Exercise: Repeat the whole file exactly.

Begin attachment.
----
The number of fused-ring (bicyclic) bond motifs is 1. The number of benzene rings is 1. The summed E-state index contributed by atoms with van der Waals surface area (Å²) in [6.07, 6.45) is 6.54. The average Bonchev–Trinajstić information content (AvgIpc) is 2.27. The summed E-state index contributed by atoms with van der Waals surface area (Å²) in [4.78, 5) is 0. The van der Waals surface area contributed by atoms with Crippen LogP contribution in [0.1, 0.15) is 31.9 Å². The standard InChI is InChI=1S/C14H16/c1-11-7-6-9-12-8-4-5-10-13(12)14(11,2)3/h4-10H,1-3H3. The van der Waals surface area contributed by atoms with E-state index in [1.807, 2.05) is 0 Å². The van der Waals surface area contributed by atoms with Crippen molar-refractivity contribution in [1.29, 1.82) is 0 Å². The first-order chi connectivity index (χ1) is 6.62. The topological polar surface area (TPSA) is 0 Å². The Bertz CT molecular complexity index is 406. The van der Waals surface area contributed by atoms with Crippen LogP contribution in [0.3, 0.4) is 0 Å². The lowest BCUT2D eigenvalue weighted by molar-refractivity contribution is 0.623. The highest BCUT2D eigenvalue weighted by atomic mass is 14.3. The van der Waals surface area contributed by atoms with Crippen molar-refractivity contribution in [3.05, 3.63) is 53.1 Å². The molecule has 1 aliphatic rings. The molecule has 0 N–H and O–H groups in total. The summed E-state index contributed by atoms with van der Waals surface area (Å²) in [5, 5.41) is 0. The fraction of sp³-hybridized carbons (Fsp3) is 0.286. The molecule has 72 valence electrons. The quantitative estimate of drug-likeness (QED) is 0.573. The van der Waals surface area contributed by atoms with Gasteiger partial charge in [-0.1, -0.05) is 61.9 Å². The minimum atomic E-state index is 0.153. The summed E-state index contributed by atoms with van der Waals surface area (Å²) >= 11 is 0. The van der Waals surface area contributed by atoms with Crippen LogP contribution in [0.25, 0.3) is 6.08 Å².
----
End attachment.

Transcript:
The number of fused-ring (bicyclic) bond motifs is 1. The number of benzene rings is 1. The summed E-state index contributed by atoms with van der Waals surface area (Å²) in [6.07, 6.45) is 6.54. The average Bonchev–Trinajstić information content (AvgIpc) is 2.27. The summed E-state index contributed by atoms with van der Waals surface area (Å²) in [4.78, 5) is 0. The van der Waals surface area contributed by atoms with Crippen LogP contribution in [0.1, 0.15) is 31.9 Å². The standard InChI is InChI=1S/C14H16/c1-11-7-6-9-12-8-4-5-10-13(12)14(11,2)3/h4-10H,1-3H3. The van der Waals surface area contributed by atoms with E-state index in [1.807, 2.05) is 0 Å². The van der Waals surface area contributed by atoms with Crippen molar-refractivity contribution in [1.29, 1.82) is 0 Å². The first-order chi connectivity index (χ1) is 6.62. The topological polar surface area (TPSA) is 0 Å². The Bertz CT molecular complexity index is 406. The van der Waals surface area contributed by atoms with Crippen LogP contribution in [0.3, 0.4) is 0 Å². The lowest BCUT2D eigenvalue weighted by molar-refractivity contribution is 0.623. The highest BCUT2D eigenvalue weighted by atomic mass is 14.3. The van der Waals surface area contributed by atoms with Crippen molar-refractivity contribution in [3.05, 3.63) is 53.1 Å². The molecule has 1 aliphatic rings. The molecule has 0 N–H and O–H groups in total. The summed E-state index contributed by atoms with van der Waals surface area (Å²) in [5, 5.41) is 0. The fraction of sp³-hybridized carbons (Fsp3) is 0.286. The molecule has 72 valence electrons. The quantitative estimate of drug-likeness (QED) is 0.573. The van der Waals surface area contributed by atoms with Gasteiger partial charge in [-0.1, -0.05) is 61.9 Å². The minimum atomic E-state index is 0.153. The summed E-state index contributed by atoms with van der Waals surface area (Å²) >= 11 is 0. The van der Waals surface area contributed by atoms with Crippen LogP contribution in [0.25, 0.3) is 6.08 Å².